If law enforcement places you under arrest for a suspected crime without reading your Miranda rights to you, you may wonder if you can get your charges thrown out in court. The Miranda recites the Fifth and Sixth amendment rights you have as an United States citizen, regardless of the crime you may have committed. Federal law requires that every arresting officer recites those rights before he or she takes you to jail.
If you didn't receive those rights during your arrest, you need to contact a criminal attorney for representation. Here's why:
Your Words Cannot Be Used Against You
Even if you're guilty of the crime charged against you, if the police don't read you your Miranda rights at the time of your arrest, anything you say may not be used against you in court. The Miranda rights in this case give you the right to speak up or remain silent.
If you choose to speak out and admit to the crime when you're arrested, the court may find you guilty. However, if you didn't receive your Miranda rights and you admit to the crime, the court may or may not find you guilty of the crime.
You should contact an attorney and inform him or her that you didn't receive your Miranda rights. The attorney may choose to ask the court to throw out your case because you didn't have a chance to waive or agree to the right to remain silent. But you must speak to an attorney directly about your specific case, as some crimes like murder are still punishable by law, even if you didn't have your rights read.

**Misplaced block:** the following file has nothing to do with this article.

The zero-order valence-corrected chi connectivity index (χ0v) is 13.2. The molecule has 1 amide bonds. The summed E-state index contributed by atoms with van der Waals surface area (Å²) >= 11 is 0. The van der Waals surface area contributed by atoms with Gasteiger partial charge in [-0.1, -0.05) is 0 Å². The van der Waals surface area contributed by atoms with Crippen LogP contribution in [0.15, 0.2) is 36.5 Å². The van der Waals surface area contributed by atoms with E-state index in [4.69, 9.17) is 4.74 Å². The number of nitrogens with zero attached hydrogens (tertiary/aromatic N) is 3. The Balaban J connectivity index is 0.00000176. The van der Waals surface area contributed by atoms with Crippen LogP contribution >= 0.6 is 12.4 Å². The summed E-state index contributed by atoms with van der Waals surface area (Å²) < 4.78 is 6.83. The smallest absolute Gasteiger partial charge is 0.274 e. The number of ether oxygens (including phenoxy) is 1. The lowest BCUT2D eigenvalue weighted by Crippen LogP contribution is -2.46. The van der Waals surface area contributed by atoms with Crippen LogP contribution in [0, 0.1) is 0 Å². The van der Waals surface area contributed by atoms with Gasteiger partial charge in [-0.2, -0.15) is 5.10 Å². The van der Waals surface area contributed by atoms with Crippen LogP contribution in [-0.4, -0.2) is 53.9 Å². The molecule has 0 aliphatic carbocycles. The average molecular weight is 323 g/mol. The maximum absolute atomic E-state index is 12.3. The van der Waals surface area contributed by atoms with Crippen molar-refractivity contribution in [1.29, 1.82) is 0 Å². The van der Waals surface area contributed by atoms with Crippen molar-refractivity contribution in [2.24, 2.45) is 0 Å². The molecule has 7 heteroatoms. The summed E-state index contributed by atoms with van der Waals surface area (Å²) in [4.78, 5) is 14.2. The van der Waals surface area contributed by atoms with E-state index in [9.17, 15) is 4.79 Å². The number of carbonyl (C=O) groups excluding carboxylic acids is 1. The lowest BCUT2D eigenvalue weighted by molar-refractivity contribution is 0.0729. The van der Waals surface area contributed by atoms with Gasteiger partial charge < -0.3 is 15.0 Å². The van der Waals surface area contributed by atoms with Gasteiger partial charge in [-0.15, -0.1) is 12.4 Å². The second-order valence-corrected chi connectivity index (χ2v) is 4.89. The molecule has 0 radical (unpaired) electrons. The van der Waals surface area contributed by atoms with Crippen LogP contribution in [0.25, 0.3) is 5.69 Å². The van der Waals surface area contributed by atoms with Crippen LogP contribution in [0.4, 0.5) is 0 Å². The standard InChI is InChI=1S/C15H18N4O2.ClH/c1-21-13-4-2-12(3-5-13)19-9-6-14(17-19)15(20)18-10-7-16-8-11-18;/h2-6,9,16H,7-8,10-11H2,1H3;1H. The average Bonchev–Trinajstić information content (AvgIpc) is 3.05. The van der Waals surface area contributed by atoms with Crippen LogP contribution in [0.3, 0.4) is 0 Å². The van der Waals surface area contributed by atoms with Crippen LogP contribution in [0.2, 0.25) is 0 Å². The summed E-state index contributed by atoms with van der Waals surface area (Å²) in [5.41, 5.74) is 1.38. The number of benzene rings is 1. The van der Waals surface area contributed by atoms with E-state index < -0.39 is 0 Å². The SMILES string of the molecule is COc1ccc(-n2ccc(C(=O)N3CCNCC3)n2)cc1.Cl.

You Didn't Know You Had a Right to an Attorney
Once you arrive to jail, you have a right to call an attorney to represent you. The court system should assign you one if you can't find your own legal counsel. If law enforcement booked you, took your fingerprints and photographed you without allowing you to contact any type of legal representation, you may have a case of your own. When you do receive legal counsel, your attorney may ask the judge to reduce your charges or simply throw them out.
Tips You Can Use
If you do face an arrest in the future and can do so, ask law enforcement for time to call a lawyer. In addition, you may want to:
- Remain silent during your arrest because anything you say may be used against you
- Remain calm and don't resist arrest — acting out, screaming or fighting may escalate the problem
- Call family members or friends when law enforcement gives a chance to do so — you need someone to contact an attorney if law enforcement denies you that right
By following the tips above, you may have a chance to reduce your charges.
Remember, every person has a right to legal counsel. If you need additional guidance about your legal troubles, contact your criminal law attorney for assistance. To learn more, contact a company like Jones Auger & Auger with any questions or concerns you have.